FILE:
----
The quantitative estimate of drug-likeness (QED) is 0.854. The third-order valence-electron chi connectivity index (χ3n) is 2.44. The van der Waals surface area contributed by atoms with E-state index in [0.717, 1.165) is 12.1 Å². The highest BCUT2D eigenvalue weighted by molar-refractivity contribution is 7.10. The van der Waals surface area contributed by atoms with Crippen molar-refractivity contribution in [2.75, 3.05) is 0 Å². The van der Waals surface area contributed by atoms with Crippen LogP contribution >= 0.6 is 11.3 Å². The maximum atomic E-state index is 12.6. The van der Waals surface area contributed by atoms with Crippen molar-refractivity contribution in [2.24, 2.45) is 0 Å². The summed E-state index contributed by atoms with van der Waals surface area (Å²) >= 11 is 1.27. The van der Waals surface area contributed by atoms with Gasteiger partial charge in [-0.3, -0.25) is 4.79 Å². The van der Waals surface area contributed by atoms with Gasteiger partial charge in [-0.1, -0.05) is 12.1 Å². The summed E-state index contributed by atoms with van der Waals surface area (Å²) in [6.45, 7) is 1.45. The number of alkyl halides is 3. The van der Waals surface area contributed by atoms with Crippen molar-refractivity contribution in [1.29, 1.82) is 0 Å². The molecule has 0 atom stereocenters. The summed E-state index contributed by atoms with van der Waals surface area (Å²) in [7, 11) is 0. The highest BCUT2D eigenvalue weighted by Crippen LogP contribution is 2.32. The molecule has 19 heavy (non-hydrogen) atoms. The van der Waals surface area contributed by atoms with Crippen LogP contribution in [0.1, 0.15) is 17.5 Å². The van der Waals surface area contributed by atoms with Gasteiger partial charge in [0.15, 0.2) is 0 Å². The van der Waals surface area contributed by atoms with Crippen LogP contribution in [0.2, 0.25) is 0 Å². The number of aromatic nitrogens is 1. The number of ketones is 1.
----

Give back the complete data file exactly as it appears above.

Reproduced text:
The quantitative estimate of drug-likeness (QED) is 0.854. The third-order valence-electron chi connectivity index (χ3n) is 2.44. The van der Waals surface area contributed by atoms with E-state index in [0.717, 1.165) is 12.1 Å². The highest BCUT2D eigenvalue weighted by molar-refractivity contribution is 7.10. The van der Waals surface area contributed by atoms with Crippen molar-refractivity contribution in [2.75, 3.05) is 0 Å². The van der Waals surface area contributed by atoms with Crippen LogP contribution >= 0.6 is 11.3 Å². The maximum atomic E-state index is 12.6. The van der Waals surface area contributed by atoms with Crippen molar-refractivity contribution in [2.24, 2.45) is 0 Å². The summed E-state index contributed by atoms with van der Waals surface area (Å²) >= 11 is 1.27. The van der Waals surface area contributed by atoms with Gasteiger partial charge in [-0.3, -0.25) is 4.79 Å². The van der Waals surface area contributed by atoms with Gasteiger partial charge in [-0.1, -0.05) is 12.1 Å². The summed E-state index contributed by atoms with van der Waals surface area (Å²) in [6.45, 7) is 1.45. The number of alkyl halides is 3. The van der Waals surface area contributed by atoms with Crippen molar-refractivity contribution in [1.29, 1.82) is 0 Å². The molecule has 0 atom stereocenters. The summed E-state index contributed by atoms with van der Waals surface area (Å²) in [7, 11) is 0. The highest BCUT2D eigenvalue weighted by Crippen LogP contribution is 2.32. The molecule has 19 heavy (non-hydrogen) atoms. The van der Waals surface area contributed by atoms with Crippen LogP contribution in [0.1, 0.15) is 17.5 Å². The van der Waals surface area contributed by atoms with Gasteiger partial charge in [0.15, 0.2) is 0 Å². The van der Waals surface area contributed by atoms with Crippen LogP contribution in [0.2, 0.25) is 0 Å². The number of aromatic nitrogens is 1. The number of ketones is 1.